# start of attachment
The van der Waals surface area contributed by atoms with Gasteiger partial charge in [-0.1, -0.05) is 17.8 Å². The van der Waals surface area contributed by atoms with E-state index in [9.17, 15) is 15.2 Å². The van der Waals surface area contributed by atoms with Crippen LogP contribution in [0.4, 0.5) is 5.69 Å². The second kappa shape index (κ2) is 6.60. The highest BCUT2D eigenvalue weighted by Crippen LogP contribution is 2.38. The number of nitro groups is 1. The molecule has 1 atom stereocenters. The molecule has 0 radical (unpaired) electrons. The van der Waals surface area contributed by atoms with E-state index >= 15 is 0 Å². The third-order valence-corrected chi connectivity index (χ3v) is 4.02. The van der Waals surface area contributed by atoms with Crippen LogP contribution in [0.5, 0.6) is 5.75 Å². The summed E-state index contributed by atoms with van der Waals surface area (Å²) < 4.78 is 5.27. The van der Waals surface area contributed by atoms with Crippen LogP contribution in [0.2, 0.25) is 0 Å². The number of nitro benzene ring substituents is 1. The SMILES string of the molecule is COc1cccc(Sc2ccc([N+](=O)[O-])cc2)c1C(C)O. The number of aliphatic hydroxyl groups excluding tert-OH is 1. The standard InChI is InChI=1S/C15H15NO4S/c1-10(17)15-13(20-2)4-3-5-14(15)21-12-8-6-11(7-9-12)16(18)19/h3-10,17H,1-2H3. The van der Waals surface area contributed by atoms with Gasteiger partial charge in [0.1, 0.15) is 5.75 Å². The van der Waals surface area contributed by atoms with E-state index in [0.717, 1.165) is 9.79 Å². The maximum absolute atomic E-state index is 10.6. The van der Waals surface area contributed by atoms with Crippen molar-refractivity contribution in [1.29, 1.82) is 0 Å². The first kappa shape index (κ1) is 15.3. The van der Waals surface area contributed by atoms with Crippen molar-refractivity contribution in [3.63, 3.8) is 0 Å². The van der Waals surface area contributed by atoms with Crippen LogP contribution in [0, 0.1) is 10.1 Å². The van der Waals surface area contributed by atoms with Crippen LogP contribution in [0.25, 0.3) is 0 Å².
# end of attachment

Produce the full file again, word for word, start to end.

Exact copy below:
The van der Waals surface area contributed by atoms with Gasteiger partial charge in [-0.1, -0.05) is 17.8 Å². The van der Waals surface area contributed by atoms with E-state index in [9.17, 15) is 15.2 Å². The van der Waals surface area contributed by atoms with Crippen LogP contribution in [0.4, 0.5) is 5.69 Å². The second kappa shape index (κ2) is 6.60. The highest BCUT2D eigenvalue weighted by Crippen LogP contribution is 2.38. The number of nitro groups is 1. The molecule has 1 atom stereocenters. The molecule has 0 radical (unpaired) electrons. The van der Waals surface area contributed by atoms with E-state index >= 15 is 0 Å². The third-order valence-corrected chi connectivity index (χ3v) is 4.02. The van der Waals surface area contributed by atoms with Crippen LogP contribution in [0.5, 0.6) is 5.75 Å². The summed E-state index contributed by atoms with van der Waals surface area (Å²) < 4.78 is 5.27. The van der Waals surface area contributed by atoms with Crippen LogP contribution in [0.2, 0.25) is 0 Å². The number of nitro benzene ring substituents is 1. The SMILES string of the molecule is COc1cccc(Sc2ccc([N+](=O)[O-])cc2)c1C(C)O. The number of aliphatic hydroxyl groups excluding tert-OH is 1. The standard InChI is InChI=1S/C15H15NO4S/c1-10(17)15-13(20-2)4-3-5-14(15)21-12-8-6-11(7-9-12)16(18)19/h3-10,17H,1-2H3. The van der Waals surface area contributed by atoms with Gasteiger partial charge in [0.1, 0.15) is 5.75 Å². The van der Waals surface area contributed by atoms with E-state index in [0.717, 1.165) is 9.79 Å². The maximum absolute atomic E-state index is 10.6. The van der Waals surface area contributed by atoms with Crippen molar-refractivity contribution in [1.29, 1.82) is 0 Å². The first kappa shape index (κ1) is 15.3. The van der Waals surface area contributed by atoms with Crippen molar-refractivity contribution in [3.63, 3.8) is 0 Å². The van der Waals surface area contributed by atoms with Crippen LogP contribution in [0, 0.1) is 10.1 Å². The van der Waals surface area contributed by atoms with Crippen LogP contribution in [0.25, 0.3) is 0 Å².